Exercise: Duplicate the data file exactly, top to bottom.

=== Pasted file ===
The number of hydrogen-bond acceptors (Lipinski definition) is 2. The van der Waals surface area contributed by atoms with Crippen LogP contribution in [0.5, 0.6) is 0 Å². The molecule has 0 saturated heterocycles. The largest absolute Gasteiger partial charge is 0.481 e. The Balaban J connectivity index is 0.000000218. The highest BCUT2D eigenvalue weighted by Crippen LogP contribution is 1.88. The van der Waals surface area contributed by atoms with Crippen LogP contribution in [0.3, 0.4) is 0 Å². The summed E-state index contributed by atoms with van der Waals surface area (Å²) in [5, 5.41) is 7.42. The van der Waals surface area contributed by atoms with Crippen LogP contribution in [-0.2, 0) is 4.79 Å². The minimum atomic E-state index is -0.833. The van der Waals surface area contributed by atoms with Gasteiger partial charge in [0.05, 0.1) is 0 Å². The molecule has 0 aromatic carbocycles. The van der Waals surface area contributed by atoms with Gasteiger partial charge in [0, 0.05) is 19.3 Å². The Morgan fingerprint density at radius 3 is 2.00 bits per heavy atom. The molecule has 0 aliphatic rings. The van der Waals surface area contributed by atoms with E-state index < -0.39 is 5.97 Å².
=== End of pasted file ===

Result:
The number of hydrogen-bond acceptors (Lipinski definition) is 2. The van der Waals surface area contributed by atoms with Crippen LogP contribution in [0.5, 0.6) is 0 Å². The molecule has 0 saturated heterocycles. The largest absolute Gasteiger partial charge is 0.481 e. The Balaban J connectivity index is 0.000000218. The highest BCUT2D eigenvalue weighted by Crippen LogP contribution is 1.88. The van der Waals surface area contributed by atoms with Crippen LogP contribution in [0.3, 0.4) is 0 Å². The summed E-state index contributed by atoms with van der Waals surface area (Å²) in [5, 5.41) is 7.42. The van der Waals surface area contributed by atoms with Crippen LogP contribution in [-0.2, 0) is 4.79 Å². The minimum atomic E-state index is -0.833. The van der Waals surface area contributed by atoms with Gasteiger partial charge in [0.05, 0.1) is 0 Å². The molecule has 0 aromatic carbocycles. The van der Waals surface area contributed by atoms with Gasteiger partial charge in [0, 0.05) is 19.3 Å². The Morgan fingerprint density at radius 3 is 2.00 bits per heavy atom. The molecule has 0 aliphatic rings. The van der Waals surface area contributed by atoms with E-state index < -0.39 is 5.97 Å².